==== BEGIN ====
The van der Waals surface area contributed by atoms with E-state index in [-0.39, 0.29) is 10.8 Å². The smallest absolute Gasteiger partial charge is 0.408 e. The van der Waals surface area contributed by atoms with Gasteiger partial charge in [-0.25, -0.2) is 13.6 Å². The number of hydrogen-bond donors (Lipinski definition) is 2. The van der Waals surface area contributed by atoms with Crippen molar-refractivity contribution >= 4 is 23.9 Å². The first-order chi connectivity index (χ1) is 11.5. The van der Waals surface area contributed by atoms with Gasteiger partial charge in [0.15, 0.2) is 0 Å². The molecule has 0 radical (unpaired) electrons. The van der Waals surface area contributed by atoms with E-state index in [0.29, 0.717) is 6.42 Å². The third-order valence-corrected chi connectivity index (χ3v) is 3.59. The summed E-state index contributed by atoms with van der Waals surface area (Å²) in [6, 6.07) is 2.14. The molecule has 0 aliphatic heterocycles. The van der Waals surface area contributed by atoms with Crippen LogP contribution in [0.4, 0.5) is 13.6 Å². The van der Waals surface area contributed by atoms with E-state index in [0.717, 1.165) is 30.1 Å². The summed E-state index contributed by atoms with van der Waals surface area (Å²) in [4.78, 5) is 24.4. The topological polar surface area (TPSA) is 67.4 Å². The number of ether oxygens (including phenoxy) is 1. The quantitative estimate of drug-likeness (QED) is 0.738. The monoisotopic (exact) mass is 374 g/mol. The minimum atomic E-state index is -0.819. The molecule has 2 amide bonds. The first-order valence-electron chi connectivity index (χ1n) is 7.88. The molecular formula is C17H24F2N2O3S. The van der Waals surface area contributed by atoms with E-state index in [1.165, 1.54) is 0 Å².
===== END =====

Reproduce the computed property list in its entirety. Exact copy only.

The van der Waals surface area contributed by atoms with E-state index in [-0.39, 0.29) is 10.8 Å². The smallest absolute Gasteiger partial charge is 0.408 e. The van der Waals surface area contributed by atoms with Gasteiger partial charge in [-0.25, -0.2) is 13.6 Å². The number of hydrogen-bond donors (Lipinski definition) is 2. The van der Waals surface area contributed by atoms with Crippen molar-refractivity contribution >= 4 is 23.9 Å². The first-order chi connectivity index (χ1) is 11.5. The van der Waals surface area contributed by atoms with Gasteiger partial charge in [0.15, 0.2) is 0 Å². The molecule has 0 radical (unpaired) electrons. The van der Waals surface area contributed by atoms with E-state index in [0.29, 0.717) is 6.42 Å². The third-order valence-corrected chi connectivity index (χ3v) is 3.59. The summed E-state index contributed by atoms with van der Waals surface area (Å²) in [6, 6.07) is 2.14. The molecule has 0 aliphatic heterocycles. The van der Waals surface area contributed by atoms with Crippen LogP contribution in [0.4, 0.5) is 13.6 Å². The van der Waals surface area contributed by atoms with E-state index in [0.717, 1.165) is 30.1 Å². The summed E-state index contributed by atoms with van der Waals surface area (Å²) in [4.78, 5) is 24.4. The topological polar surface area (TPSA) is 67.4 Å². The number of ether oxygens (including phenoxy) is 1. The quantitative estimate of drug-likeness (QED) is 0.738. The monoisotopic (exact) mass is 374 g/mol. The minimum atomic E-state index is -0.819. The molecule has 2 amide bonds. The first-order valence-electron chi connectivity index (χ1n) is 7.88. The molecular formula is C17H24F2N2O3S. The van der Waals surface area contributed by atoms with E-state index in [1.165, 1.54) is 0 Å².